Socially Curious and Curiously Social: A Social Thinking Guidebook for Bright Teens & Young Adults
This anime-illustrated detailed guidebook helps teens and young adults with social thinking as they sail the stormy seas of dating, texting, lies & everyday relationships. Parents, educators, & therapists will benefit from this guidebook as well and consider it a valuable resource to help young adults navigate social interactions.
New in the 2011 Edition
- New chapter: How does a social anxiety mess with a healthy head? Visual strategies and related explanation to help kids explore anxiety management after they have increased their social competencies. Easy to use but based on cognitive behavioural practice.
- Spirals of Social Success and Social Failures
- Updated chapter related to the Peer-a-mid of friendship - going from casual greeting to bonded and close friends
- Removed the wording describing diagnostic categories from front of the book to help teens access it without feeling they are being labelled.
Why this Book is a "Breakthrough"
The anime-illustrated guidebook is written in the language of teens, as a “get real” discussion about what really goes on inside the minds of people when we share space together. Adults also use the book to use with students and to learn about and help discuss and unravel the social-emotional world of the students we're working with.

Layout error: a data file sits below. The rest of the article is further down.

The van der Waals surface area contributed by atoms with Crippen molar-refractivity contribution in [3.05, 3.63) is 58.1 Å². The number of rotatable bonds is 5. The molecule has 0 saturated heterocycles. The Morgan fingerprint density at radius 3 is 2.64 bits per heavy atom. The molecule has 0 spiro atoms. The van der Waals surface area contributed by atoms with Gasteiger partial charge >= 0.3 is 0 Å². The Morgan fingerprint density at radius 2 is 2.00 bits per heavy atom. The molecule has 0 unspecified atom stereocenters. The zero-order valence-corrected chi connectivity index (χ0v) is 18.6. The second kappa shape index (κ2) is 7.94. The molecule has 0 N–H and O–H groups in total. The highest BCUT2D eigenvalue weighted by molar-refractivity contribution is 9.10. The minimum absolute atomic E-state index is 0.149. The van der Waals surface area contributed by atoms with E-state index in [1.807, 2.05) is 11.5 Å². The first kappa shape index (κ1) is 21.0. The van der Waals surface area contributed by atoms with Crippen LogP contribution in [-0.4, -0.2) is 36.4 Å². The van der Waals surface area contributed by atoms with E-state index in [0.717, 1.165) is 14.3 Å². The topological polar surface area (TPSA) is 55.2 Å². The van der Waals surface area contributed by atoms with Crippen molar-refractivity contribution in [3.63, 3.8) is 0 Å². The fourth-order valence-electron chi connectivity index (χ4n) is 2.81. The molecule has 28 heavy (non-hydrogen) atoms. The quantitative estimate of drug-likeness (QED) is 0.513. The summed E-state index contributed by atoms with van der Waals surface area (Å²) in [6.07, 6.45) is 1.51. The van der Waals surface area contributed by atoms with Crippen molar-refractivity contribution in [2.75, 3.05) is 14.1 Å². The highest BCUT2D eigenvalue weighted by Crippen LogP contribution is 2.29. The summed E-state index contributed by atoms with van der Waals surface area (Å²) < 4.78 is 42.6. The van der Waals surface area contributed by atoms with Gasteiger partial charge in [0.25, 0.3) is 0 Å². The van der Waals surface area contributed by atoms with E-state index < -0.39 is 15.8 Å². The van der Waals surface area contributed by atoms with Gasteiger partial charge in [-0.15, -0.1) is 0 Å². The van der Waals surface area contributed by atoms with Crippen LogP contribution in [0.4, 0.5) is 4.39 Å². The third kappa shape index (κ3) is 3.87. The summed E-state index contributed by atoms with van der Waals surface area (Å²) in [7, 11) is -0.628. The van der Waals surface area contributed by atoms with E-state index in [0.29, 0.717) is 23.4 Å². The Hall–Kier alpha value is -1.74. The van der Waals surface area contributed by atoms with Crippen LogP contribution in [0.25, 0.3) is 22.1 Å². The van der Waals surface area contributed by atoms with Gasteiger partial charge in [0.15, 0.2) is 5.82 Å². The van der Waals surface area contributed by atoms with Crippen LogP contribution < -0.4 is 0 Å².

Many practical strategies help the reader figure out what impression they are making on others, how this affects their own emotions and what they could work on to make living in the increasingly complex social world more personally rewarding. Who doesn’t think they could improve in these skills and improve their casual to more complex relationships?
From discussing the “ins and outs” of what it means to be a “Social Thinker” and use related social skills, to figuring out texting, dating, the many different levels of friendship and the many and varied emotions we experience as we relate to others, the authors describe the real world of being with other people. This includes knowing how to sometimes just "fake it” better! The authors are not trying to get every reader to find a group to hang out with; instead, they are providing information to help each person find his or her place and be appreciated by others at whatever level he or she feels comfortable with.
Parents, teachers, counsellors, other caregivers and even siblings may also find this book compelling, as it provides some “ah ha” moments that encourage a deeper discussion with these older kids about the social world. While we all work on improving our communication skills, few of us know how to talk about the social mind and how to cope in our very social world of the classroom, hanging out, holding a job, chatting on the Internet, texting and whatever the future holds.